The rendering shows “Happy,” a soon-to-be unveiled holiday installation at the Flatiron Plaza. (Rendering courtesy of Flatiron/23rd Street Partnership BID)
On Monday, November 19, the Flatiron/23rd Street Partnership Business Improvement District will launch its seventh annual “23 Days of Flatiron Cheer” programming and unveil, in partnership with Van Alen Institute, a vibrant public art installation – “Happy.”
The event series will kick off on Monday, November 19 from 6-8 p.m. at Flatiron North Public Plaza, 23rd Street between Broadway and Fifth Avenue.
The event will offer a preview of “23 Days,” which runs from Saturday, December 1 to Sunday, December 23 and features free, holiday-themed events. This year’s “23 Days” also will include a food drive, free fitness classes, and an ongoing series of food features with top chefs in the district.
After months of speculation on where Amazon would decide to hold court, the online retail giant finally announced the locations of its headquarters, which will be split in two cities: Crystal City, Virginia and Long Island City in New York.
It didn’t take long before City Hall and nearly every politician in town crowed about Amazon’s promise to make at least 25,000 hires in positions paying an average of $150,000, after being promised up to $2.2 billion in state and city giveaways. Of course good-paying jobs are a benefit to New Yorkers. However, we still can’t help but feel the city has really turned its back on small businesses this time.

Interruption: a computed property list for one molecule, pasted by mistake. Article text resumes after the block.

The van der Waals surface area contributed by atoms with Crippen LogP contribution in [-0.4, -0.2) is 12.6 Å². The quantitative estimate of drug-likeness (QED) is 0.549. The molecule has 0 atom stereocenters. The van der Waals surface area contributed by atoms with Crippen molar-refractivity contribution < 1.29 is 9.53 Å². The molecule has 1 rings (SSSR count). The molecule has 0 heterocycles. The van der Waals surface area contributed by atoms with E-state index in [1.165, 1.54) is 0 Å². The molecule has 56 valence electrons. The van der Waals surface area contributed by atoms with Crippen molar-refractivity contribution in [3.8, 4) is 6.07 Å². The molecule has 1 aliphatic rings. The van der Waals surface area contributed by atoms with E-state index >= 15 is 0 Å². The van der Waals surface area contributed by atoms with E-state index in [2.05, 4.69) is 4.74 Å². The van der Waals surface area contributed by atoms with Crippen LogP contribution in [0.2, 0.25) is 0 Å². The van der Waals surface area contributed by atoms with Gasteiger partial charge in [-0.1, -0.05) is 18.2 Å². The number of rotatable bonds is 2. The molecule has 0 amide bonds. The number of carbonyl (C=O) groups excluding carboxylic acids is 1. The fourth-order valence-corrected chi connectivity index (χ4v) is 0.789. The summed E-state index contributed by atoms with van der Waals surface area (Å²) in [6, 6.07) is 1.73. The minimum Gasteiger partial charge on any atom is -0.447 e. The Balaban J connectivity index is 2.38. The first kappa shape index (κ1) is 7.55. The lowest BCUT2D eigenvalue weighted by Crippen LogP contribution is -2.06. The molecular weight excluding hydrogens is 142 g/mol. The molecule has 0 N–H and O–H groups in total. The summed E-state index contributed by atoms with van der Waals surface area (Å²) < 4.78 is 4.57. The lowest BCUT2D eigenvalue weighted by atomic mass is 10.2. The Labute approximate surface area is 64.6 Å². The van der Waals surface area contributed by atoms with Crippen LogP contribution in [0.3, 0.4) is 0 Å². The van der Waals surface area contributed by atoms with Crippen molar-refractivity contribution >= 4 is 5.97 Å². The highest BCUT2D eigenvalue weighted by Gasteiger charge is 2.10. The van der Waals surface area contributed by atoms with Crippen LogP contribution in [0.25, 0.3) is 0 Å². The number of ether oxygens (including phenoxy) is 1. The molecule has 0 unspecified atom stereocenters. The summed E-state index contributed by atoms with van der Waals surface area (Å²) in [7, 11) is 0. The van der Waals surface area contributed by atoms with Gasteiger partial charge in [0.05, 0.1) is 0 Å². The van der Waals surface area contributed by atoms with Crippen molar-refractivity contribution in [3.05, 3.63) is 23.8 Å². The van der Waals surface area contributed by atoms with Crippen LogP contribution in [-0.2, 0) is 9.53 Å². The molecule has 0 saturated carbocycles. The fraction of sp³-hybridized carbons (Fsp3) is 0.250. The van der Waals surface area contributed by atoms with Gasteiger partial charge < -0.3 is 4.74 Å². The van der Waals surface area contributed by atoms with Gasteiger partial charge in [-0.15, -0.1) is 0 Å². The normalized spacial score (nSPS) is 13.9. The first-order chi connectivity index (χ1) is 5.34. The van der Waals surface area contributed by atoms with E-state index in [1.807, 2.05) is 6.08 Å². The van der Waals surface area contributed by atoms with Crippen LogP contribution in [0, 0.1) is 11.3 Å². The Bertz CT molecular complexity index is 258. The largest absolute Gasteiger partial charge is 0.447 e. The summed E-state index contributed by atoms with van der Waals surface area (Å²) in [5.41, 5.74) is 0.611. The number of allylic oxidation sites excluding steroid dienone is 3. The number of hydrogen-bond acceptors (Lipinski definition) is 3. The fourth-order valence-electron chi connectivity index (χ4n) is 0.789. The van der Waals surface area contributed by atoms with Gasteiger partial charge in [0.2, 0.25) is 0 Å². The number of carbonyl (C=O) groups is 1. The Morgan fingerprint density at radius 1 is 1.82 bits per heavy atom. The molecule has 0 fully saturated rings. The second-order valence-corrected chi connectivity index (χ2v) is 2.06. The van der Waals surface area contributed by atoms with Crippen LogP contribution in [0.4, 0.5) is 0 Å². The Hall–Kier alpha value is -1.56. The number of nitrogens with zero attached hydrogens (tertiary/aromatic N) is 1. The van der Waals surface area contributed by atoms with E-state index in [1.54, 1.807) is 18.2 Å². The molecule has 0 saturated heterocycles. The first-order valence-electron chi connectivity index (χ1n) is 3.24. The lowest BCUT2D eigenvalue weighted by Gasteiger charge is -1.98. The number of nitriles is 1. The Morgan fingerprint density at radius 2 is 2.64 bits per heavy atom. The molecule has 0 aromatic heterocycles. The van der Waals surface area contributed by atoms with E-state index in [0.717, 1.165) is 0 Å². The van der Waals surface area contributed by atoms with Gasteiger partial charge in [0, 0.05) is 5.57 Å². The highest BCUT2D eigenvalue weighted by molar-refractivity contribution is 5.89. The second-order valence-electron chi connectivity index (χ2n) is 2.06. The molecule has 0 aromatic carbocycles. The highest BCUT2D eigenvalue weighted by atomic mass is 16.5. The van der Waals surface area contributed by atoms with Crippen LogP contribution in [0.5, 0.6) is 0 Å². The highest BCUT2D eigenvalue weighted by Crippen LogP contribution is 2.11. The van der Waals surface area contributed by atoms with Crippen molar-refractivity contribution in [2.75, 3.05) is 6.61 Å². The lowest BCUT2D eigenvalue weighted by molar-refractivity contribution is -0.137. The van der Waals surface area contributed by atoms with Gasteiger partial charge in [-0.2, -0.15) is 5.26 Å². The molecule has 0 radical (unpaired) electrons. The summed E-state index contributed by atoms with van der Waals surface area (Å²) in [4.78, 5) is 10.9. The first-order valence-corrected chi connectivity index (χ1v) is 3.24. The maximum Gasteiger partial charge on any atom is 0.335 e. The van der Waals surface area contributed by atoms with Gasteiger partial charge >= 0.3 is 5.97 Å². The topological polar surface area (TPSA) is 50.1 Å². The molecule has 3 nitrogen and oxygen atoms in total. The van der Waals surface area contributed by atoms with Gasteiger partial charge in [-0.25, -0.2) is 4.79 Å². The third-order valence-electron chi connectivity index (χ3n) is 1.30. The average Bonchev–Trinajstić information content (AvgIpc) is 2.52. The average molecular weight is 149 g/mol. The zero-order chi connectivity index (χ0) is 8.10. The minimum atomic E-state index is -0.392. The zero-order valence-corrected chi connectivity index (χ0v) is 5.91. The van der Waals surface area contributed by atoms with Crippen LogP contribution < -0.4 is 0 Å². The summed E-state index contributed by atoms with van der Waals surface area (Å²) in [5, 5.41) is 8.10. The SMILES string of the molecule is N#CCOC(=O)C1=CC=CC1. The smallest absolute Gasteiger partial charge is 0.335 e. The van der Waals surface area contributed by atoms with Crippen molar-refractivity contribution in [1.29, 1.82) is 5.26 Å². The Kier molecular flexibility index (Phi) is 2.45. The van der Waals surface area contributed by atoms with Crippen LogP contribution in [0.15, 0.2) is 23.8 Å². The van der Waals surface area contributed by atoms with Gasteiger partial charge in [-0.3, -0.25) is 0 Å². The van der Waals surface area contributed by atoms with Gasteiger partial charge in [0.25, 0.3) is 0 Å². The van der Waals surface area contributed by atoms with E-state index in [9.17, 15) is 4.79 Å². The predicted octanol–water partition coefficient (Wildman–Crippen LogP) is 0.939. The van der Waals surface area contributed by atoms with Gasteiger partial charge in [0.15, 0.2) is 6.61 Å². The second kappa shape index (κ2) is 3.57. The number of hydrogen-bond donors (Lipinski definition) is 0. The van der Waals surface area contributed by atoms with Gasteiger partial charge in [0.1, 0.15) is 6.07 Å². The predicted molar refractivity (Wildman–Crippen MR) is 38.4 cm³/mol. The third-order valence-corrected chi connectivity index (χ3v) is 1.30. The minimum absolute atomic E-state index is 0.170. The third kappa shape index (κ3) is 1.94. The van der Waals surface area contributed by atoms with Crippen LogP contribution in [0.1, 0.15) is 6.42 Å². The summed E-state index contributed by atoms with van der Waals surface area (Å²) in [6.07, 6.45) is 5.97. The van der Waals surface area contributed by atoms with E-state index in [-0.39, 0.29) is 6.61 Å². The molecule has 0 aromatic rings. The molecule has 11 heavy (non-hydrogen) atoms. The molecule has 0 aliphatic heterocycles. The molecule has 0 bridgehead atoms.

As the long-stalled effort to get the Small Business Jobs Survival Act passed proves, no one is afraid to parrot the real estate industry’s argument that the demise of mom-and-pops has more to do with online shopping than exorbitant rent. At the hearing for the SBJSA, a representative of the city’s Small Business Services agency argued against the bill, warning of “unintended consequences” like landlords being more hesitant to lease to small businesses.
Police are looking for a 13-year-old boy who was last seen on Sunday at 11 a.m., leaving the Administration for Children’s Services building at 492 First Avenue.
Jeremi Carangui was in the care of ACS at the time and left on his own, police said.
He is described as Hispanic, 5’2″ tall, 102 pounds, with a thin build, medium complexion, black hair and brown eyes. His clothing description is unknown.
Anyone with information in regards to his whereabouts is asked to call the NYPD’s Crime Stoppers Hotline at 1-800-577-TIPS (8477) or for Spanish, 1-888-57-PISTA (74782). The public can also submit their tips by logging onto the Crime stoppers website at nypdcrimestoppers.com or by texting their tips to 274637 (CRIMES) then enter TIP577. All calls are strictly confidential.